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Supreme Court's swearing cheerleader case is a win for students — but questions remain

Grappling with an understandably complicated issue, the justices get a “D” for future guidance.
Image: Brandi Levy, a former cheerleader at Mahanoy Area High School, poses in an undated photograph
Brandi Levy, a former cheerleader at Mahanoy Area High School in Mahanoy City, Pa., and a key figure in a major U.S. case about free speech.Danna Singer / ACLU via Reuters

Well, f--- yeah. In a victory for free speech rights, the Supreme Court concluded on Wednesday that America’s most famous swearing cheerleader cannot be punished for her off-campus, online, profanity-laced speech.

Back when she was in the 9th grade, Brandi Levy (then a minor), failed to make the varsity cheerleading squad. Feeling frustration that she and her pom poms would not be participating in the next echelon of cheer, she posted a Snap on Snapchat which included a photo of herself and a friend and her outstretched middle finger. In case the true import of the message was lost on anyone, she added: “F--- school, f--- softball, f--- cheer, f--- everything.” Administrators at her public school found out and suspended Levy from cheerleading for a year. Boo hiss.

Administrators at her public school found out and suspended B.L. from cheerleading for a year. Boo hiss.

Levy and her parents sued, contending that the suspension violated her First Amendment right to free speech. Some portion of the more than 50 million public school children across the country held their collective breaths while we waited for the Supreme Court to weigh in. (The court’s ruling doesn’t apply to private schools because the First Amendment applies to actions by members of the government, including public school administrators, but not actions taken by private individuals). Justice Stephen Breyer, writing for himself and seven of his colleagues, agreed with Levy and held that the school had gone too far.

Breyer and company are correct. But the Supreme Court, grappling with an understandably complicated issue, gets a “D” for future guidance regarding when public school students can be punished for off-campus speech.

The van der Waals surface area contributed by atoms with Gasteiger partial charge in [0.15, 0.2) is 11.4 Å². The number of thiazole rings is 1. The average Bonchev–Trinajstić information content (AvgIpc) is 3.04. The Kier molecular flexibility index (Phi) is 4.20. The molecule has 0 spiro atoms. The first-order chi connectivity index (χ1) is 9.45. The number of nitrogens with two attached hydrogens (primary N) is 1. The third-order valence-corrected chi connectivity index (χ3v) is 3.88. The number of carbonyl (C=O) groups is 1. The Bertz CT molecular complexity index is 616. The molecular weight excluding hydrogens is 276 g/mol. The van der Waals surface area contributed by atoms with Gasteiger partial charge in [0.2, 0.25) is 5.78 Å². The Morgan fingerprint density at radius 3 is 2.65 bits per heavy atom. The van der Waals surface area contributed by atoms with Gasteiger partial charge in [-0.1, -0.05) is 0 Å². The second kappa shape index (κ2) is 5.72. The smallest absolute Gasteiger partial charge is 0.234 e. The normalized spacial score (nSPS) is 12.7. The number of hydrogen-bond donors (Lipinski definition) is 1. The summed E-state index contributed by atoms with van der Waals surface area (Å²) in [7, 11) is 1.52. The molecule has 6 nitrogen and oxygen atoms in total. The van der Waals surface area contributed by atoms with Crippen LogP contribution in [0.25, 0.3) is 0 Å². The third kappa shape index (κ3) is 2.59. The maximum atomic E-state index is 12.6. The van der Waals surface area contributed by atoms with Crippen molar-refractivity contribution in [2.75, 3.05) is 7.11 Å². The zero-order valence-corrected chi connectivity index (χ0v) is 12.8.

The court’s key precedent in this area dates back to 1969, when the court held that public schools can punish students for on-campus speech that would cause “material and substantial interference” with the school’s work, mission, or ability to function. In that case, a student wore a black armband to school in protest of the Vietnam War. The court concluded that donning the armband was protected speech under the First Amendment.

In the more than five decades since that decision, the court hasn’t given much more guidance on when students can be punished for their speech, and when it does, the justices typically side with school administrators. For instance, as the majority outlined today, schools can punish on-campus student speech that is “indecent,” “lewd,” or “vulgar,” speech uttered during an official class trip that supports “illegal drug use,” and speech that looks like it might be official school speech (like an official school newspaper).

So rah rah sis boom bah, this case is a rare win for students. But the court snapped back at any suggestion that public schools lose their power to punish speech just because it occurs off campus. For instance, Breyer specifically said that if a public school student’s speech amounts to bullying, harassment, or specific threats, she can be punished — even if it is uttered off campus.

Public school administrators have more control over students’ speech rights than other government workers, the court reiterated. This means your public high school principal might be able to punish you for speech that your neighborhood police officer could not. Why? Because schools are different from town squares, and the court acknowledges that at some point a student’s speech can just become too disruptive to the school’s ability to function.

So ultimately, Levy's speech was OK because it didn’t rise to the level of being a punishable offense. Breyer concluded that her speech, again, uttered off-campus, during non-school hours, was vulgar but not obscene.

Where does this leave us? Eight members of an ideologically divided Supreme Court agreed that Levy's speech wasn’t problematic enough to be punished. So if the next student says exactly what Levy said, we know she can’t be punished for it. But what about a student who goes further than Levy's? When does a student’s speech go too far, such that a public school administrator can punish her for that speech? We will have to wait for a more specific answer. In the meantime, look for more swearing students, public school administrators, and lower court judges to fight over how to draw the line between protecting the speech of school kids while also allowing public school officials to make sure their schools can safely and effectively function.